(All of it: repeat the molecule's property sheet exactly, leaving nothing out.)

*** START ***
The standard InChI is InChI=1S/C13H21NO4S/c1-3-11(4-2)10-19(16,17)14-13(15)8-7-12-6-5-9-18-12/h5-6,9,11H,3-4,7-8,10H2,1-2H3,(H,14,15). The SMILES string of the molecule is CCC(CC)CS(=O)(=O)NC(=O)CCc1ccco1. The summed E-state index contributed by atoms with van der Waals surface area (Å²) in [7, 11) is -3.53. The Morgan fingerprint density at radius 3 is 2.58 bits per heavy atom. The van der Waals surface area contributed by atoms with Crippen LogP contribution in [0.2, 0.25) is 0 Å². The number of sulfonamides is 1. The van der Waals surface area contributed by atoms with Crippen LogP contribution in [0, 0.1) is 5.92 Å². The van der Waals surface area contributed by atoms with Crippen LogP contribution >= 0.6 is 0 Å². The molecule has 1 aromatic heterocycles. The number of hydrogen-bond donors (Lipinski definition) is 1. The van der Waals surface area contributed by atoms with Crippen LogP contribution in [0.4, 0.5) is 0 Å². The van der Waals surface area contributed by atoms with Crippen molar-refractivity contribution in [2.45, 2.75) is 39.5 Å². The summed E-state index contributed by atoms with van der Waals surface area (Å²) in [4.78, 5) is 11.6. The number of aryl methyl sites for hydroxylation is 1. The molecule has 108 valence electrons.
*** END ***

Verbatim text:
The standard InChI is InChI=1S/C13H21NO4S/c1-3-11(4-2)10-19(16,17)14-13(15)8-7-12-6-5-9-18-12/h5-6,9,11H,3-4,7-8,10H2,1-2H3,(H,14,15). The SMILES string of the molecule is CCC(CC)CS(=O)(=O)NC(=O)CCc1ccco1. The summed E-state index contributed by atoms with van der Waals surface area (Å²) in [7, 11) is -3.53. The Morgan fingerprint density at radius 3 is 2.58 bits per heavy atom. The van der Waals surface area contributed by atoms with Crippen LogP contribution in [0.2, 0.25) is 0 Å². The number of sulfonamides is 1. The van der Waals surface area contributed by atoms with Crippen LogP contribution in [0, 0.1) is 5.92 Å². The van der Waals surface area contributed by atoms with Crippen LogP contribution >= 0.6 is 0 Å². The molecule has 1 aromatic heterocycles. The number of hydrogen-bond donors (Lipinski definition) is 1. The van der Waals surface area contributed by atoms with Crippen LogP contribution in [0.4, 0.5) is 0 Å². The van der Waals surface area contributed by atoms with Crippen molar-refractivity contribution in [2.45, 2.75) is 39.5 Å². The summed E-state index contributed by atoms with van der Waals surface area (Å²) in [4.78, 5) is 11.6. The number of aryl methyl sites for hydroxylation is 1. The molecule has 108 valence electrons.